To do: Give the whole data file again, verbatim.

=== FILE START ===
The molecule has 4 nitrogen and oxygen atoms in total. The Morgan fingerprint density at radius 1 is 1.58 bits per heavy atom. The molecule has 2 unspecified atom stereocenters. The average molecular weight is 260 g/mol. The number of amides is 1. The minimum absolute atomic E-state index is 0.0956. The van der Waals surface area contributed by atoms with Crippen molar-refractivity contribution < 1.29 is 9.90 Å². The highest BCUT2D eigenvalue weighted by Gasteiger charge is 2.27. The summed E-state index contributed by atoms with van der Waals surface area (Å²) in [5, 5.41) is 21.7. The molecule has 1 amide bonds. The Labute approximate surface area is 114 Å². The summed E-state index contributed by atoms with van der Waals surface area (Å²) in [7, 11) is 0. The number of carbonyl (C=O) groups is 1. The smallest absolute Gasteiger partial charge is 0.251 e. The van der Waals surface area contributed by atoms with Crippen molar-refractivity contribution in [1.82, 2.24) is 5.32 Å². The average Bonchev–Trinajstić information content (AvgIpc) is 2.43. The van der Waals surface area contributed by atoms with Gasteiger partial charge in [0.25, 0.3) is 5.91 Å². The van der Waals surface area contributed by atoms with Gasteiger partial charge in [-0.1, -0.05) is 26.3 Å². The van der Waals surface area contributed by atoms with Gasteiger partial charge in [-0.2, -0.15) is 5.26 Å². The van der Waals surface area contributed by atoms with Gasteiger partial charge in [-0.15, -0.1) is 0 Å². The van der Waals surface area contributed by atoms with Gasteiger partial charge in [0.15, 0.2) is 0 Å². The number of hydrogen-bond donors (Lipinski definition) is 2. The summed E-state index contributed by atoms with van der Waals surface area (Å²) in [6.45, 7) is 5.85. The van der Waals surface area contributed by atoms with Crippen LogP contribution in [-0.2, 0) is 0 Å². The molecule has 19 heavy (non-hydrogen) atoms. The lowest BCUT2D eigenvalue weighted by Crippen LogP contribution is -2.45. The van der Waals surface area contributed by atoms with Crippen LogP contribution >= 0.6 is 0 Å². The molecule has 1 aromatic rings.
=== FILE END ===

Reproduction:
The molecule has 4 nitrogen and oxygen atoms in total. The Morgan fingerprint density at radius 1 is 1.58 bits per heavy atom. The molecule has 2 unspecified atom stereocenters. The average molecular weight is 260 g/mol. The number of amides is 1. The minimum absolute atomic E-state index is 0.0956. The van der Waals surface area contributed by atoms with Crippen molar-refractivity contribution < 1.29 is 9.90 Å². The highest BCUT2D eigenvalue weighted by Gasteiger charge is 2.27. The summed E-state index contributed by atoms with van der Waals surface area (Å²) in [5, 5.41) is 21.7. The molecule has 1 amide bonds. The Labute approximate surface area is 114 Å². The summed E-state index contributed by atoms with van der Waals surface area (Å²) in [7, 11) is 0. The number of carbonyl (C=O) groups is 1. The smallest absolute Gasteiger partial charge is 0.251 e. The van der Waals surface area contributed by atoms with Crippen molar-refractivity contribution in [1.82, 2.24) is 5.32 Å². The average Bonchev–Trinajstić information content (AvgIpc) is 2.43. The van der Waals surface area contributed by atoms with Gasteiger partial charge in [0.25, 0.3) is 5.91 Å². The van der Waals surface area contributed by atoms with Gasteiger partial charge in [-0.1, -0.05) is 26.3 Å². The van der Waals surface area contributed by atoms with Gasteiger partial charge in [-0.2, -0.15) is 5.26 Å². The van der Waals surface area contributed by atoms with Gasteiger partial charge in [-0.15, -0.1) is 0 Å². The van der Waals surface area contributed by atoms with Gasteiger partial charge in [0.15, 0.2) is 0 Å². The number of hydrogen-bond donors (Lipinski definition) is 2. The summed E-state index contributed by atoms with van der Waals surface area (Å²) in [6.45, 7) is 5.85. The van der Waals surface area contributed by atoms with Crippen LogP contribution in [-0.2, 0) is 0 Å². The molecule has 19 heavy (non-hydrogen) atoms. The lowest BCUT2D eigenvalue weighted by Crippen LogP contribution is -2.45. The van der Waals surface area contributed by atoms with Crippen LogP contribution >= 0.6 is 0 Å². The molecule has 1 aromatic rings.